As the title describes, is there any way I can achieve natural sort using Dynamic Linq including support for multiple sorting parameters?

Preferably I would like to do something like this (using a custom IComparer):

List<Invoice> invoices = Provider.GetInvoices();

invoices = invoices
  .OrderBy("SortingParameter1 ASC, SortingParamaeter 2 ASC", new NaturalSort())
  • DynamicLinq does not have method OrderBy that takes IComparer as parameters, so you can't pass custom comparer, but you can modify source how you want
    – Grundy
    Aug 6, 2014 at 13:47

2 Answers 2


DynamicLinq does not have method OrderBy that takes IComparer<T> as parameters, so you can't pass custom comparer, but you can modify source like this

public static IQueryable<T> OrderBy<T,ComparerType>(this IQueryable<T> source, IComparer<ComparerType> comparer, string ordering, params object[] values)
    return (IQueryable<T>)OrderBy((IQueryable)source, comparer, ordering, values);

public static IQueryable OrderBy<ComparerType>(this IQueryable source, IComparer<ComparerType> comparer, string ordering, params object[] values)
    if (source == null) throw new ArgumentNullException("source");
    if (ordering == null) throw new ArgumentNullException("ordering");
    ParameterExpression[] parameters = new ParameterExpression[] {
        Expression.Parameter(source.ElementType, "") };
    ExpressionParser parser = new ExpressionParser(parameters, ordering, values);
    IEnumerable<DynamicOrdering> orderings = parser.ParseOrdering();
    Expression queryExpr = source.Expression;
    string methodAsc = "OrderBy";
    string methodDesc = "OrderByDescending";
    foreach (DynamicOrdering o in orderings)
        queryExpr = Expression.Call(
            typeof(Queryable), o.Ascending ? methodAsc : methodDesc,
            new Type[] { source.ElementType, o.Selector.Type },
            queryExpr, Expression.Quote(Expression.Lambda(o.Selector, parameters)), Expression.Constant(comparer));
            methodAsc = "ThenBy";
            methodDesc = "ThenByDescending";
    return source.Provider.CreateQuery(queryExpr);

and use it like this

List<Invoice> invoices = Provider.GetInvoices();

invoices = invoices.AsQueryable()
                   .OrderBy(new NaturalSort(), "SortingParameter1 ASC, SortingParamaeter 2 ASC")

where NaturalSort should implement IComparer<T> about implementing narural sort you can see this Natural Sort Order in C#

NOTE: but i'm not sure that this will be work with other providers, like db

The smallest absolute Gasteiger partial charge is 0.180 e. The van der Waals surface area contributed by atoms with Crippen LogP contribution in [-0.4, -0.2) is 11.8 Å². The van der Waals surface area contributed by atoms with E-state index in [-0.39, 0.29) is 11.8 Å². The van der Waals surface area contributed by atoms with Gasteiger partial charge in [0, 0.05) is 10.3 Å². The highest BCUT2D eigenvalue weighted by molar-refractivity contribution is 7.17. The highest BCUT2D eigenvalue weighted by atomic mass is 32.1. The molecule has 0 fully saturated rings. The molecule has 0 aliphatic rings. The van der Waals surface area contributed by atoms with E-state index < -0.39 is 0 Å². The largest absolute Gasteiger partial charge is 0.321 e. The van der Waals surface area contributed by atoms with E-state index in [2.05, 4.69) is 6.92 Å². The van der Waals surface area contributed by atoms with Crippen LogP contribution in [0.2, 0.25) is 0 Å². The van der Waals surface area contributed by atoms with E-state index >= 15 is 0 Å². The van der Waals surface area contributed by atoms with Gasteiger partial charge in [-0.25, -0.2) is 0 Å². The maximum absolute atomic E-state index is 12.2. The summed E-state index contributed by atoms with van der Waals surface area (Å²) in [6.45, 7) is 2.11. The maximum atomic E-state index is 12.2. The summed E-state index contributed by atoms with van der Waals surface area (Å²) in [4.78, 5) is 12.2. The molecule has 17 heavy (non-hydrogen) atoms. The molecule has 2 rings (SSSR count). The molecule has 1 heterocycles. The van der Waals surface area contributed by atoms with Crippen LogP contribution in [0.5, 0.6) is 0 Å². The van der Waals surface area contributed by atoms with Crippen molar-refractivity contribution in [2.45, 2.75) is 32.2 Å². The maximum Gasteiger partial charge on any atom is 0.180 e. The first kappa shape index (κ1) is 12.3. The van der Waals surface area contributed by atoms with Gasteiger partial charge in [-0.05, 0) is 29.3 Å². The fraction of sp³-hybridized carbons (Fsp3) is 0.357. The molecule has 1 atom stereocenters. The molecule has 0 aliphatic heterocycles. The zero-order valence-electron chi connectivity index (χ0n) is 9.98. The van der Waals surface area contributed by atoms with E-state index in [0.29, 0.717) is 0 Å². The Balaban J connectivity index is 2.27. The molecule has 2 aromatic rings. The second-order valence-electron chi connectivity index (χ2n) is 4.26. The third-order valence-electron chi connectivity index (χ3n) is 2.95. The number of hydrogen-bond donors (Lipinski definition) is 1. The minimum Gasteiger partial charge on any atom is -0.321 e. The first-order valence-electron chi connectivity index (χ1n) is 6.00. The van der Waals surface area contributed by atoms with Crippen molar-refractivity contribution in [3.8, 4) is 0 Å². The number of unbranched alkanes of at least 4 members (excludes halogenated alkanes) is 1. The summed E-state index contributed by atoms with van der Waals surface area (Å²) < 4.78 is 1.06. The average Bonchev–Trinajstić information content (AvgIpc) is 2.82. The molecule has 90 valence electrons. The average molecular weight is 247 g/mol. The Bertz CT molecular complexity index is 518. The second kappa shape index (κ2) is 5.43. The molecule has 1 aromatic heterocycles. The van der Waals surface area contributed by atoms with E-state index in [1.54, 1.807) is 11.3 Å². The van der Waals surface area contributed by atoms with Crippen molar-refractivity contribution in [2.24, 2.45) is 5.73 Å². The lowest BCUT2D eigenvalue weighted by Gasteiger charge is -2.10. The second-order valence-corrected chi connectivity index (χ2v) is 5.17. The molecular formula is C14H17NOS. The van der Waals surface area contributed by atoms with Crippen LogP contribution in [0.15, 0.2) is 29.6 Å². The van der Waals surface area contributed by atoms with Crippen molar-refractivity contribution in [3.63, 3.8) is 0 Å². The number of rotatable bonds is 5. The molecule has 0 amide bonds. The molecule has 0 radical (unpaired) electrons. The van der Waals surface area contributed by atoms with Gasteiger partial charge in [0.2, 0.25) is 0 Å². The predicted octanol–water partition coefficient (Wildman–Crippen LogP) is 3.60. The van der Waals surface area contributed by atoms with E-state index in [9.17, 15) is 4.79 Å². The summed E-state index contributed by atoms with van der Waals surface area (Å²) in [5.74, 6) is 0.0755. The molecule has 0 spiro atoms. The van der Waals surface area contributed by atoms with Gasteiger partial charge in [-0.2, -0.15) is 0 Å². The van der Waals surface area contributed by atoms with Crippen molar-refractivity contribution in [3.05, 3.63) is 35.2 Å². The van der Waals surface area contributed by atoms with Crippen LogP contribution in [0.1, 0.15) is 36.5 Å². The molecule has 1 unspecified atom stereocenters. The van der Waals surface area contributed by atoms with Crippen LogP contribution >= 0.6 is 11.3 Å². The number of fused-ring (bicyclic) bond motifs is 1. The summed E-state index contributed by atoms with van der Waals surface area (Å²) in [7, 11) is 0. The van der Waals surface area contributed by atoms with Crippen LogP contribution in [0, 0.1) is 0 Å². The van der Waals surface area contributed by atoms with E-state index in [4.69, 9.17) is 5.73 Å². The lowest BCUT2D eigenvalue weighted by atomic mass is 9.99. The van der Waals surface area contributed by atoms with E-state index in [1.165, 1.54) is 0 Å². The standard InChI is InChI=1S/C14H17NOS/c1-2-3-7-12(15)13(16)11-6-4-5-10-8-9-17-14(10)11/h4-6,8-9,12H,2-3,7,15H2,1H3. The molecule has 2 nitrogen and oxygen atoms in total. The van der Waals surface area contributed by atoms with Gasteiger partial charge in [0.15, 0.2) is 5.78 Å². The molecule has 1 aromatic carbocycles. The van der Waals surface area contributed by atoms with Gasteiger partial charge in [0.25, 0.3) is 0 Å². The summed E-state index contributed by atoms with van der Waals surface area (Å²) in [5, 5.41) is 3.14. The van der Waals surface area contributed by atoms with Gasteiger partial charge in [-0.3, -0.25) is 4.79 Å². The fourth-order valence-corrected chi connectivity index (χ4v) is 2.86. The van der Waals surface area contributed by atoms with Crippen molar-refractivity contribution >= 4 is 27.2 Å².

• @Philip, I want to once again draw attention to the fact that I'm not sure that it will work with the database
    – Grundy
    Aug 7, 2014 at 13:20
  • It's OK cause I´m only using it to sort objects in ILists. One weird thing though. It's working perfectly on my developing maching but when I publish it I get the following exception: "No generic method 'OrderBy' on type 'System.Linq.Queryable' is compatible with the supplied type arguments and arguments. No type arguments should be provided if the method is non-generic.". All the dll's are up to date.
    – Philip
    Aug 7, 2014 at 13:38
  • @Philip, can you see in dll with DynamicLinq if there this method? also where you add this code? in source and recompile it? or somewhere else?
    – Grundy
    Aug 7, 2014 at 13:45
  • Yes, I added your code to the DynamicQueryable class in System.Linq.Dynamic namespace so your methods are in there with all the other Dynamic Linq-methods. Very strange..
    – Philip
    Aug 7, 2014 at 13:49
  • @Philip, try compare dll from developer machine with dll after publish, also possibly after publish you have reference on defferent dlls
    – Grundy
    Aug 7, 2014 at 13:51

It looks like you want this:

invoices = invoices
    .OrderBy(invoice => invoice.SortingParameter1, new NaturalSort())
    .ThenBy(invoice => invoice.SortingParameter2, new NaturalSort())

Basically, you want to use OrderBy or OrderByDescending for the first sorting parameter, and then ThenBy or ThenByDescending for the rest of them.

(Note that AsQueryable is not needed here, as List<T> extends IEnumerable<T>.)

  • No sorry thats not what I want. I want to use the sortingparameters as strings since the parameters will be unknown until runtime. Dynamic Linq makes this work, however I cant find a way to use a custom IComparer to be able to achieve "Natural sort" / "Natural Numeric Sort".
    – Philip
    Aug 5, 2014 at 9:09

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